1. Background and purpose
Every year, two foreign students enter the vocational course of the school for the blind where I work. They study for 3 years and obtain an acupuncture, moxibustion and Japanese manual therapy license.
After returning to their countries, they become massage instructors or open clinics.
I, a teacher in the school for the blind, and my wife, the director of the SETANI Clinic of Acupuncture, Moxibustion and Japanese Manual Therapy in Tokyo, provided continuous support to returned foreign students to improve their knowledge and skills.
The following 3 methods were used.
First, second-year foreign students in the vocational course participated in practice in the SETANI Clinic of Acupuncture, Moxibustion and Japanese Manual Therapy.
Second, we visited home countries of returned foreign students to treat patients together with them and to teach anma therapy skills in schools for the blind in these countries.
Third, the director of the SETANI Clinic specifically answered questions from returned foreign students using Skype, etc.
Eight foreign students from 7 countries have participated in practice in the SETANI Clinic of Acupuncture, Moxibustion and Japanese Manual Therapy since 2011. During the practice, foreign students received technical advice and advice on manner, while treating patients with various diseases.
Regarding visits to home countries of returned foreign students, in 2014 we visited Mongolia and, together with a returned foreign student, treated patients with infantile paralysis. In 2015, we visited Malaysia to demonstrate anma therapy.
Using Skype, etc., the following communication, for example, was made.
-Question: A patient complains of sensory disturbance that makes him feel like wearing socks. Please tell me how to treat this symptom.
-Instruction: The patient is likely to have multiple peripheral neuropathy. Please check whether the patient has diabetes. Massage from the ankle to the knee joint should be given for treatment. After that, electric acupuncture should be applied to the lower extremities.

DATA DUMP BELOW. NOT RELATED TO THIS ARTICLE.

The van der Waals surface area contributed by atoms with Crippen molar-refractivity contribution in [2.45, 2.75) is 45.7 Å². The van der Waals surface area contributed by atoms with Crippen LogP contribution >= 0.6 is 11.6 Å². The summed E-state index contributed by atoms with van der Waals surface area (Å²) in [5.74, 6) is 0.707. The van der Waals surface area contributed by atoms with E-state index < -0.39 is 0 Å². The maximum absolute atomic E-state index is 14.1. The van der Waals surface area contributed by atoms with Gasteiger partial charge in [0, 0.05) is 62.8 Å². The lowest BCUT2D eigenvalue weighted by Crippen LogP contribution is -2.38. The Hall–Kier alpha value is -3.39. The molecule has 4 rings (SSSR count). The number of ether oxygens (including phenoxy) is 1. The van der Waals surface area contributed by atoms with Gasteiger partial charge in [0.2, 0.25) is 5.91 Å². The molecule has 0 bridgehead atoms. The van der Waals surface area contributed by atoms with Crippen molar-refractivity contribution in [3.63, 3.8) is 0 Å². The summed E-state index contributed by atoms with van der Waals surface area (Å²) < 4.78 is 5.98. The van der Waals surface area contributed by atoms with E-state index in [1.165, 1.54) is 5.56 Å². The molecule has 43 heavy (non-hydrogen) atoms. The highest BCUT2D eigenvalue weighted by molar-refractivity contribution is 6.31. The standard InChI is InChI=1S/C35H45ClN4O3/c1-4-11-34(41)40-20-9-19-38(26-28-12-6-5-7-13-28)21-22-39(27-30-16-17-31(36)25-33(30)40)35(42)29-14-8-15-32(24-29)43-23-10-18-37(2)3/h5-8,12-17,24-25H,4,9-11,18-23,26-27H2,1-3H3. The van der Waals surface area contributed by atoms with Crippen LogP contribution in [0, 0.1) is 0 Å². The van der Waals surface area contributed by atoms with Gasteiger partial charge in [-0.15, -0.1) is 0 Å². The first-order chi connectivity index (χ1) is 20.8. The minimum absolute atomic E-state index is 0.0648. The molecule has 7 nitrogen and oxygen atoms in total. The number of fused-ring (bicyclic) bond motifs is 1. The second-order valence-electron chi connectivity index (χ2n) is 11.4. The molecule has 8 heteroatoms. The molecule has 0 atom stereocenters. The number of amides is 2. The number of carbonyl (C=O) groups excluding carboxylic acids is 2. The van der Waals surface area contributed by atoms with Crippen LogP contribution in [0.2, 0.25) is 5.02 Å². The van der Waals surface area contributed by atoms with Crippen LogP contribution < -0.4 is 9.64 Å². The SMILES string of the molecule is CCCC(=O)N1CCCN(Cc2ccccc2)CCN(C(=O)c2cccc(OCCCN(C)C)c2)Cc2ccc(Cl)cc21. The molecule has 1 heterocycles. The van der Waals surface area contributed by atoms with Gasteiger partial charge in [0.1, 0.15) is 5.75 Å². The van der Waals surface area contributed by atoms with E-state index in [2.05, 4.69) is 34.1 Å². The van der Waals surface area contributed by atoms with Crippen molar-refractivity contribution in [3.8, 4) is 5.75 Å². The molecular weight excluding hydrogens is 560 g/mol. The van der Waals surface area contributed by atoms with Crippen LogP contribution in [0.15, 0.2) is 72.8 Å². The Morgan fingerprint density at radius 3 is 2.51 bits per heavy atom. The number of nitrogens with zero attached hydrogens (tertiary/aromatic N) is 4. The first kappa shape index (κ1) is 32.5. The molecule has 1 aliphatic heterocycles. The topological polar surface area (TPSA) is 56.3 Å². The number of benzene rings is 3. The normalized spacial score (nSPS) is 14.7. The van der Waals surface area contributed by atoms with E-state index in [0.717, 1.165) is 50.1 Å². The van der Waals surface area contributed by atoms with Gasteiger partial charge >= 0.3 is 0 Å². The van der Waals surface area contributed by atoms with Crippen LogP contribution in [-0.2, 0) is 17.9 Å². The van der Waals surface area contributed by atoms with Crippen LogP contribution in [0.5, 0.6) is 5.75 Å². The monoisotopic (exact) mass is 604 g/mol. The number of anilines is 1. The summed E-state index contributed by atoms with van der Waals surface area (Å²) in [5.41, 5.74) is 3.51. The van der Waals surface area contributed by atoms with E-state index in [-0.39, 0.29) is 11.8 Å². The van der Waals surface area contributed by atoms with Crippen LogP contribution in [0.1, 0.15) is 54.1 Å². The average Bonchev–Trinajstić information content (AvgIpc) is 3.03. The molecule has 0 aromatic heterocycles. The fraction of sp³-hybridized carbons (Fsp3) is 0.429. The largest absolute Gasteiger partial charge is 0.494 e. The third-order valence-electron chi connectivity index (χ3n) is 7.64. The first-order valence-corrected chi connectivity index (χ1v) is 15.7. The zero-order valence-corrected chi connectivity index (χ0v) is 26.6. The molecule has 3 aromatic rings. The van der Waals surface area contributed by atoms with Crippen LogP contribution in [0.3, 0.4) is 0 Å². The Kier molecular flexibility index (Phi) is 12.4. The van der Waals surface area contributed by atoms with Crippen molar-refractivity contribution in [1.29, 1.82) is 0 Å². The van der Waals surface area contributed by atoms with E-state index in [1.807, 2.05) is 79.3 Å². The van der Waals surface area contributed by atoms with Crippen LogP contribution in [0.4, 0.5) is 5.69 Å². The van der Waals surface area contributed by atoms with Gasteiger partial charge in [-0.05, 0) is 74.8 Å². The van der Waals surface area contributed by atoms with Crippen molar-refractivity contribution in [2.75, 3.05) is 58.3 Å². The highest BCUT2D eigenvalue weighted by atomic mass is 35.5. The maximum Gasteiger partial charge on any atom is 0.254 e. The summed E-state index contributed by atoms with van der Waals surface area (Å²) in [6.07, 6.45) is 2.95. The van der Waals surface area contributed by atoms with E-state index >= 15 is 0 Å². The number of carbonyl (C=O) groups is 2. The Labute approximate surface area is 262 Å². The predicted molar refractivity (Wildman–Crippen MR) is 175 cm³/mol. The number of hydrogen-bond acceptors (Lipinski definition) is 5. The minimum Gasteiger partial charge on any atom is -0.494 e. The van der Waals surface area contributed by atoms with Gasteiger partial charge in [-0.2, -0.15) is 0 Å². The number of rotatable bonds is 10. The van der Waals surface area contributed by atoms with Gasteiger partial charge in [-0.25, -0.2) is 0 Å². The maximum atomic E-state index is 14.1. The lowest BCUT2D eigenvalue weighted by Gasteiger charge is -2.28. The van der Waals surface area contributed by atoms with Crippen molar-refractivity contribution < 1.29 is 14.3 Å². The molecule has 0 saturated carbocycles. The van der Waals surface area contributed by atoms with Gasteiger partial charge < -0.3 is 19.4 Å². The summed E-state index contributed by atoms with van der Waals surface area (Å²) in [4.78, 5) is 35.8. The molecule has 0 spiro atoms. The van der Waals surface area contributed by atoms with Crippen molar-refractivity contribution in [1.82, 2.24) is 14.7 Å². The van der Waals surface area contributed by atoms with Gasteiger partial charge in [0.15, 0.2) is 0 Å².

-Results: Sensory disturbance improved after a few treatment sessions.
The present activities have advantages in that treatment skills can be improved in a stepwise, continuous and motivated manner.
First, foreign students acquire knowledge from textbooks and classes and establish interpersonal relationships with teachers in the vocational course.
Next, they confirm textbook symptoms and treatments in actual patients and establish interpersonal relationships with therapy clinic directors in the practice outside the school.
After returning to their countries, they learn methods of treating new patients with symptoms that they have not so far encountered by utilizing the knowledge obtained from textbooks, classes and practice and interpersonal relationships with teachers and therapy clinic directors.
When they ask questions about new patients, they use terms that they learned from textbooks or in classes, such as "sensory disturbance that makes the patient feel like wearing socks". Teachers and therapy clinic directors speculate diseases or pathological conditions of the patients from such terms to teach them appropriate treatment.
Thus, the presence of interpersonal relationships among teachers, therapy clinic directors and foreign students and knowledge common to the 3 parties allows the foreign students to learn treatment of new patients by just remembering, combining and applying knowledge and skills that they have learned so far, without making a new effort to learn.
The solution of individual problems motivates foreign students to treat more new patients and to acquire new knowledge.